Thursday, March 31, 2016

Problems In The Pen Perkolating?


A season ago, the Minnesota Twins were among the worst in the major leagues when it comes to bullpens. They didn't strike anyone out, the group struggled to hold leads, and they were generally overtaxed having to work long games pitching from behind. Although many of the arms didn't have full seasons of inefficiency, it was generally a tale of two halves for a good portion of them. No one experienced that narrative more than Glen Perkins.

Making a third straight trip to the All Star Game, Perkins owned a 1.21 ERA in 37.1 innings before the break. He allowed opposing hitters to slash a paltry .188/.217/.246 off of him, while notching 28 straight saves. His 8.7 K/9 was getting the job done, and he looked like the best closer in all of baseball. Then it happened...

Upon the calendar turning over to the second half of the season, the train derailed for the Minnesota native. For the second season in a row, he fumbled down the stretch. Pitching just 19.2 innings for the Twins the rest of the way, Perkins owned a 7.32 ERA and converted just four saves while blowing three. He gave up a .360/.394/.674 slash line to hitters, and surrendered seven longballs. To say it was a debacle would be putting it nicely. For the second year in a row, Glen Perkins had disappeared.

Looking at 2016, there was a real need for the Twins to improve their pen. With many pieces being makeshift a season ago, Terry Ryan and Paul Molitor needed more arms they could count on. Heading into the spring, only Perkins, Kevin Jepsen, and Trevor May were guaranteed to be among the group (May, after he was ruled out of starting).

The Twins addressed their bullpen in much of the same way they did going into the 2015 season. Inviting a handful of non-roster guys to compete for jobs, it was always Fernando Abad that looked the most likely to make an impact. The rest of the 2016 pen will be composed of internal options that have previously performed, and there's a host of high-ceiling guys on the way. What remains the glue of everything however, is just how well Perkins contributes to the group as a whole.

Sure, Jepsen filled in admirably for Perkins a season ago, but expecting a career year from him ago may be a fool's errand. There's reason to believe May becomes an elite reliever, but do we really want to be relying on him to close games for the Twins in the upcoming year? Taking some pressure off of everyone would mean Perkins is able to handle his own.

I have seen concern from multiple different outlets. There's been rumblings of a man struggling to stay in shape, wondering where priorities lie, and notions that it may be time to move on. Where I believe things are trending however, is the third time being a charm.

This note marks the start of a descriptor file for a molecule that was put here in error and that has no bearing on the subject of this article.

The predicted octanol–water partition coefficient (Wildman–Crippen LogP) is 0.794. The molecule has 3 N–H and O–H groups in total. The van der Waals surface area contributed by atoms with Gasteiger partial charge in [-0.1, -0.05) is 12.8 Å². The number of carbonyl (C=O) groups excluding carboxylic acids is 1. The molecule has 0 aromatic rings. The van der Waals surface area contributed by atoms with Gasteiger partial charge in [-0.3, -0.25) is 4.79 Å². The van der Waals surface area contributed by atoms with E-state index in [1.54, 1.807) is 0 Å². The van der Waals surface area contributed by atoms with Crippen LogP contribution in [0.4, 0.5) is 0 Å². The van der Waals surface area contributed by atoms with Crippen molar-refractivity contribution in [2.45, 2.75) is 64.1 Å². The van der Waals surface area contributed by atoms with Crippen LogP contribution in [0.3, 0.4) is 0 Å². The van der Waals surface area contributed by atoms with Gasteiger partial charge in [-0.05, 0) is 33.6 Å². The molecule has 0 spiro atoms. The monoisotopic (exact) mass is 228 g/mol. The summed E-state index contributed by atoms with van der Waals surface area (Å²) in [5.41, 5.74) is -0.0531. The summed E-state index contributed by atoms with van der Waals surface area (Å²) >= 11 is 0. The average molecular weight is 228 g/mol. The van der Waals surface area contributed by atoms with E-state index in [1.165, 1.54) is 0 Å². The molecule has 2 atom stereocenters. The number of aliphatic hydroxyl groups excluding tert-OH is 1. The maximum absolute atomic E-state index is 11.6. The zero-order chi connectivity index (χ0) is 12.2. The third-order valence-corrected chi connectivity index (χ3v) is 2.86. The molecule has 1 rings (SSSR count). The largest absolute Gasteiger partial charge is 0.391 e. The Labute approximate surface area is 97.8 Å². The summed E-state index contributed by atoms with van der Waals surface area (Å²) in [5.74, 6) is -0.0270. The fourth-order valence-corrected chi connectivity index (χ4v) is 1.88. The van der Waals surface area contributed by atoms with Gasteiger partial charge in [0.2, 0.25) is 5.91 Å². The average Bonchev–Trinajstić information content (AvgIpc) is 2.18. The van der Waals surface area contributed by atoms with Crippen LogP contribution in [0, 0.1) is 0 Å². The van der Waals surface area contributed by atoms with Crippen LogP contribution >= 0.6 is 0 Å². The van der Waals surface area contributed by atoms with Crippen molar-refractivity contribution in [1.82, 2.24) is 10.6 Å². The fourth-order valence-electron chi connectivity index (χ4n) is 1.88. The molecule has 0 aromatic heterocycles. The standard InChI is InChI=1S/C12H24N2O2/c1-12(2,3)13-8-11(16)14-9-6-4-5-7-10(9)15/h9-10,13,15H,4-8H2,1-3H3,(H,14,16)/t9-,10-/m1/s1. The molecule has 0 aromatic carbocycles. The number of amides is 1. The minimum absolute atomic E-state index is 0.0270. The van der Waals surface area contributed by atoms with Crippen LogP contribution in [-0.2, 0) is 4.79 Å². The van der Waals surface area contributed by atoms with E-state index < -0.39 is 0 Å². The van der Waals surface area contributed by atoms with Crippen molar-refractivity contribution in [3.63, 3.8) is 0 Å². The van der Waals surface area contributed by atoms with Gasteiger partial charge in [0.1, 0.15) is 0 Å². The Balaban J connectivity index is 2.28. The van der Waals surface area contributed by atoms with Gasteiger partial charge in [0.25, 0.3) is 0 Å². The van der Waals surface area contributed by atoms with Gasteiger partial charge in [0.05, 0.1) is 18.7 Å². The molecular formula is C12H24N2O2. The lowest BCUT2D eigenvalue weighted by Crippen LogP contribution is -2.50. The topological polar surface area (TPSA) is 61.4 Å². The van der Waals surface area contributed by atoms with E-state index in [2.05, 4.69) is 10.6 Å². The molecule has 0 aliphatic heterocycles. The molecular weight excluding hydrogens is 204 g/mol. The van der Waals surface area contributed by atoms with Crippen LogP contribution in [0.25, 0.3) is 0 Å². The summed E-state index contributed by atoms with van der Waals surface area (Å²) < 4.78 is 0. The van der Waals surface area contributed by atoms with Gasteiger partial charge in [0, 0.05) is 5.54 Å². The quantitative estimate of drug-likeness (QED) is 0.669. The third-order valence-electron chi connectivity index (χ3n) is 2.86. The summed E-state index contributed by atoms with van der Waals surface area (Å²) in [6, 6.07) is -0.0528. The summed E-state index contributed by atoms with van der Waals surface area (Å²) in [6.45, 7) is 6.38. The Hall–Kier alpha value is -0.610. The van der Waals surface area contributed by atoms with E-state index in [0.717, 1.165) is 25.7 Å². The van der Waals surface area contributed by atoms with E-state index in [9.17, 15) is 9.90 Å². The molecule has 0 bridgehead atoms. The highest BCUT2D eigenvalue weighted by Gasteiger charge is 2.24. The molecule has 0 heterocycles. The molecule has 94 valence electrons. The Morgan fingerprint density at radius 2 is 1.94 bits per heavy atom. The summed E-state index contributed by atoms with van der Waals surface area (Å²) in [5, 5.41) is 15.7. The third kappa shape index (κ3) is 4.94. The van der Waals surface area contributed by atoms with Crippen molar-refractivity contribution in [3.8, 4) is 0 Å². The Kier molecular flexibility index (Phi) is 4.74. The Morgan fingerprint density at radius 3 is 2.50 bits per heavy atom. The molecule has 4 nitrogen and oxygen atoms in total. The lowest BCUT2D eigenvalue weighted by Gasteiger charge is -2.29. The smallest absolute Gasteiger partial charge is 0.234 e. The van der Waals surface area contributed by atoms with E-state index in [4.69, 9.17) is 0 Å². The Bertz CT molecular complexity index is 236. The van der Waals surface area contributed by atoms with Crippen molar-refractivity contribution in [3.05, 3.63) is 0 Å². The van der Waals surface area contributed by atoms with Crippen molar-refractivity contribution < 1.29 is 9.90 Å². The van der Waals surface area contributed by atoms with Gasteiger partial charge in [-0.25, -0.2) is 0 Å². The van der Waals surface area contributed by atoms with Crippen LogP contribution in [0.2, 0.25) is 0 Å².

Glen Perkins is a competitor, he's a realist, and he seems to be one of the most transparent players in the big leagues. There's probably nobody more determined to right his wrongs than Perkins himself. Wanting to turn the tide on two down endings, Perkins has worked through different routines in hopes of putting his body in the best position to withstand the rigors of a full season.

The last two seasons, Perkins has seen his fastball dip down into the 93 mph range. After spending 2012 and 2013 throwing right around 95 mph, the dip could definitely be part of the downfall. What Perkins has done this spring however, is show velocity that rivals the numbers posted at the height of his game. In the previous two years, he's struggled to push the radar gun much above the 92 mph range down in Florida. In his recent outings this season, Perkins has pushed up past 94 mph, a very good sign.

In his best years, Perkins has struck out right around 10 batters per nine innings. Using his wipeout slider, he's had batters overmatched more often than not. When allowing the ball to be put in play, Perkins has always given up roughly a third of those batted balls to fall into the hard contact range. The last two seasons, that number has continued to rise. For Perkins, it's about getting back to what he has been capable of previously.

At 33, it's not about reinventing the wheel for the former Gophers standout, but simply returning to what he's capable of. He needs to keep the ball in the yard, seeing a 2% spike in his HR/Fly Ball rate, and he needs to command at bats once again. As much as staying healthy is a big portion of the equation, the solution simply seems to be returning to a pitching style he once was synonymous with.

There's understandable reason to believe that Perkins health has become a detriment to his effectiveness and think that his best days are behind him. The flip side however is that his issues are correctable and making even minor tweaks are the key to him solidifying an improved Twins relief corps.

For now, the problems that the Twins bullpen and Glen Perkins are facing can't be overlooked. What also is fair to suggest is that the situation shouldn't be overblown either. Expecting Perkins to return to his former self, and produce in a full season, is something I feel comfortable with at this point. The unfortunate reality though, is that it's a narrative the Twins must have play out.

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